After the cashier rings everything up, a rather large man looks at each individual item and then checks them off, one by one, all the while trying to maintain different conversations with different people standing in line.

    Something that shouldn’t take more than 10 to 15-seconds takes nearly 10-minutes while he continues talking and carrying on conversations with different people.

    The cashier does the exact same thing. While ringing up your items up, she will stop and try and maintain different conversations with different people standing nearby. It’s almost as if they want to demonstrate to people that they can multi-task. But really, the only thing they manage to demonstrate is how totally inept they are when trying to do two and three things at once.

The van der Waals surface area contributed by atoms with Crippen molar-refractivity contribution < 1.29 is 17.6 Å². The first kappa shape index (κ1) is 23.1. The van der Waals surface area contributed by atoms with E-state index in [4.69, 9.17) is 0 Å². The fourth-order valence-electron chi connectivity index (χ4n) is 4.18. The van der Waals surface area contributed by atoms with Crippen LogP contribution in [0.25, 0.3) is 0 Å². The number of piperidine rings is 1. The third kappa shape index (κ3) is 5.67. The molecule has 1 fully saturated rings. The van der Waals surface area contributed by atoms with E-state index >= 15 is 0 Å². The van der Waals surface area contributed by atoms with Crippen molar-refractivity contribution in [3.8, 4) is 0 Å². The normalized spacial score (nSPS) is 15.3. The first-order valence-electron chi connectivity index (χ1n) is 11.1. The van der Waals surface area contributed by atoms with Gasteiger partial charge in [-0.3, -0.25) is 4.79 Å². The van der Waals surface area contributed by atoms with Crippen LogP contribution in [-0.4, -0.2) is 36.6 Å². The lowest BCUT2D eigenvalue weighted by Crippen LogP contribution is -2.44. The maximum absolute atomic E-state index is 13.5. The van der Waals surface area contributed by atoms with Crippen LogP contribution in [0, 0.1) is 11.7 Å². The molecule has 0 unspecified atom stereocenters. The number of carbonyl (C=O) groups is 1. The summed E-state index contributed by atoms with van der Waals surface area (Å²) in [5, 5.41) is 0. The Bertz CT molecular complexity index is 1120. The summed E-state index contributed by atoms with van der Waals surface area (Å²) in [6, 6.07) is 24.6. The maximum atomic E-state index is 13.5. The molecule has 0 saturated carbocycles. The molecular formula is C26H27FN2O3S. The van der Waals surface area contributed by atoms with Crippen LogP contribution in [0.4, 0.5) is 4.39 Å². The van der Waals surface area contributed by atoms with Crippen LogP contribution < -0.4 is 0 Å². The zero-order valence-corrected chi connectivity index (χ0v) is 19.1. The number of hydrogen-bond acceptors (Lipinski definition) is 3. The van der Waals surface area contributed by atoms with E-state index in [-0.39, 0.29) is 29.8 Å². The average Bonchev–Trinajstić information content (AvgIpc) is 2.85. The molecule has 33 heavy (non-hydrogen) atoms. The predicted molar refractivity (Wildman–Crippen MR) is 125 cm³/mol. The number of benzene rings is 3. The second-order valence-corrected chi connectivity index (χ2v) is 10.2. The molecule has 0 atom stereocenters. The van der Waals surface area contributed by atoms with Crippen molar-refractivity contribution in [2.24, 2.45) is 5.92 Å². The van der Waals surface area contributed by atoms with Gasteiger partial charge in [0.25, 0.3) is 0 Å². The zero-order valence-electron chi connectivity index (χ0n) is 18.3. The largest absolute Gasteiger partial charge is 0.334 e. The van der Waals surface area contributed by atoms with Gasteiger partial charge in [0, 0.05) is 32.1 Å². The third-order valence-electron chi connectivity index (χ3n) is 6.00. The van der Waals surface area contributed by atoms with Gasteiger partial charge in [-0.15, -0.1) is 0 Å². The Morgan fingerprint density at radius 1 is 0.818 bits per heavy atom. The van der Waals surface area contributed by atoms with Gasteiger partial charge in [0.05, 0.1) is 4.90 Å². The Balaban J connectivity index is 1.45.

It’s a sort of thing you might see at a state carnival show or with street hustlers, where people try to talk to you while masquerading their ruse.
    But don't denigrate scratching one's balls - it's a universal pleasure, not just for Dominicans.

    Sent from my HTC One A9 using Tapatalk

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  7. #1215
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    Quote Originally Posted by chico bill View Post
    But don't denigrate scratching one's balls - it's a universal pleasure, not just for Dominicans.

    Sent from my HTC One A9 using Tapatalk
    I don't get the fascination with this ball scratching thing either ,but ok..
    Good Story though.

    and nice video of the waterfall at Limon.. as well.

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  9. #1216